Reference throughout this specification to “one embodiment” or “an embodiment” means that a particular feature, structure, or characteristic described in connection with the embodiment is included in at least one embodiment of the present invention. Thus, the appearances of the phrases “in one embodiment” or “in an embodiment” in various places throughout this specification are not necessarily all referring to the same embodiment. Furthermore, the particular features, structures, or characteristics may be combined in any suitable manner in one or more embodiments.
It is possible to avoid the higher cost associated with higher power capability by using a regulated transition between the regulated output voltage and the regulated output current in accordance with the teachings of the present invention. The regulated transition maintains a feedback signal to avoid entering an auto-restart mode while it allows a reduction in the maximum power capability.
Every switched mode power supply has a maximum power capability that describes a boundary on the plot of output voltage and output current. In conventional designs, the maximum capability boundary is set beyond the point of maximum specified output power, which is the intersection of maximum specified output voltage and maximum specified output current. In embodiments of the present invention, the maximum capability boundary is set below the point of maximum specified output power, and uses a regulated transition between regulated output voltage and regulated output current to avoid loss of feedback signal that would cause the power supply to operate in a self-protection mode. As a result, the locus of output voltage and output current in the regulated transition can be made to follow a path below the maximum capability boundary to reduce the cost of the design according to embodiments of the present invention.
To illustrate, the broken lines in
In a typical switch mode power supply, a capability boundary 100 that describes maximum power capability of the power supply is set beyond the outer maximum power point 105 to guarantee regulated operation within the specified outer and inner boundaries 110 and 150 respectively. The use of a smaller transformer or a reduced peak current in the primary of the transformer can reduce the cost of the power supply, but these measures also reduce the maximum power capability of the power supply. The capability boundary for a reduced cost power supply can be within the boundaries of specified operation 110 and 150 as illustrated by the capability boundary 115 in accordance with the teachings of the present invention.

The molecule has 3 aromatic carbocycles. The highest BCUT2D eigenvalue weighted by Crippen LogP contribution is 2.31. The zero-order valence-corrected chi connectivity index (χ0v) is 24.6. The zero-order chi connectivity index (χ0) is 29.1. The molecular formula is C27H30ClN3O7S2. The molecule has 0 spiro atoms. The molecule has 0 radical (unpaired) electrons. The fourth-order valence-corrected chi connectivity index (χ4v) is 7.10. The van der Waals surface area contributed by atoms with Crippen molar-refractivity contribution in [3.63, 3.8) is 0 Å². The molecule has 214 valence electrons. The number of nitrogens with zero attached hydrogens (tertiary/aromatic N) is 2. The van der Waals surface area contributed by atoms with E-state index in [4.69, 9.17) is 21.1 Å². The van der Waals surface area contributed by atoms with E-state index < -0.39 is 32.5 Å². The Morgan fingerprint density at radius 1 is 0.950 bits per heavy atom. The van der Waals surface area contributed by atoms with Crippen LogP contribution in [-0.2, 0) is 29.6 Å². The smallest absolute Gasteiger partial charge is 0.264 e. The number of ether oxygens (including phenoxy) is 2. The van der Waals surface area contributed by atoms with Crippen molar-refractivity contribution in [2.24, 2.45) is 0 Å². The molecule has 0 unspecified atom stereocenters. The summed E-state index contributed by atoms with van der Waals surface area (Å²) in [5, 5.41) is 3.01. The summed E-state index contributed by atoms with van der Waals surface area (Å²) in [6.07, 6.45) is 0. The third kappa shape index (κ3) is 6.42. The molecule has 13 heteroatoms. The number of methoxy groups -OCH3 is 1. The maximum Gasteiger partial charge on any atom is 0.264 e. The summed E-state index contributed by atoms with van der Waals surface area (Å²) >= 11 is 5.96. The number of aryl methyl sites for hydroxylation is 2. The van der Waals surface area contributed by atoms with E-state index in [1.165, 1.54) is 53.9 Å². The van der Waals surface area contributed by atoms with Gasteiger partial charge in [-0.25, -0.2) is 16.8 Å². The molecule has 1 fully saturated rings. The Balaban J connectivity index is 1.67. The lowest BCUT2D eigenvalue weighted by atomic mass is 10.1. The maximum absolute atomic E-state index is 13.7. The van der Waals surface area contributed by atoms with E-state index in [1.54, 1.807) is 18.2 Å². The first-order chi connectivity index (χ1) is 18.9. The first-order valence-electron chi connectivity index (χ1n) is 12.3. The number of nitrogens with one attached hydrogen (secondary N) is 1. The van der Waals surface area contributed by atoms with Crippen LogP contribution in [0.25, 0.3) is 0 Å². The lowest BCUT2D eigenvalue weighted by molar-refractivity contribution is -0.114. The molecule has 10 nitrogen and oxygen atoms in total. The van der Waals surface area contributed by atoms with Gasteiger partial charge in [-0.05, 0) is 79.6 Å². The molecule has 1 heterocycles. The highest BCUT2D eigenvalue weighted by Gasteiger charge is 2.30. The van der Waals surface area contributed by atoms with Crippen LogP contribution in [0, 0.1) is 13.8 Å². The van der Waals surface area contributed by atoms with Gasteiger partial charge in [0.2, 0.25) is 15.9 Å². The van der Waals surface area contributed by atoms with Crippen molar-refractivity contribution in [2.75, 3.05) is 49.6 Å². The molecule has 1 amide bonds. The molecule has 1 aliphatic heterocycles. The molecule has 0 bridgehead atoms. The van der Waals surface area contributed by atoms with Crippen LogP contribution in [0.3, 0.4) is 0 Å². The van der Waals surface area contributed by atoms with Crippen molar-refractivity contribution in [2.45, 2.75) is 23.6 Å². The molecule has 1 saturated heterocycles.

As shown in
For embodiments of the present invention, simultaneous regulation of output voltage and output current allows a power supply with reduced power capability to satisfy requirements of battery chargers at lower cost than traditional designs. A regulated transition region between a voltage regulation region and a current regulation region allows the power supply to operate below the boundary of its maximum power capability. Signals from a voltage regulation circuit, a current regulation circuit, and a regulated transition circuit are summed to obtain a regulated transition region of the desired shape. Switch mode power supplies that operate with a regulated transition region can use smaller components to reduce the cost of power supply applications such as for example battery chargers or the like in accordance with the teachings of the present invention.
As shown in
In the example of
Switch SW1 310 is switched on and off in response to the controller 396 in accordance with the teachings of the present invention to regulate the output of the switched mode power supply. For one embodiment, switch SW1 310 is a transistor. For one embodiment, switch SW1 310 is a power metal oxide semiconductor field effect transistor (MOSFET). For one embodiment, the controller 396 includes an integrated circuit or discrete electrical components or both an integrated circuit and discrete electrical components. For one embodiment, an integrated circuit includes controller 396 and switch SW1 310.
The operation of switch SW1 310 produces pulsating current through the energy transfer element to a rectifier D1 325 that is filtered by a capacitor C1 330 to produce a substantially constant output that may be an output voltage VO 340 or a substantially constant output current IO 335 or a combination of output VO 340 and IO 335 to the load 345.
As shown in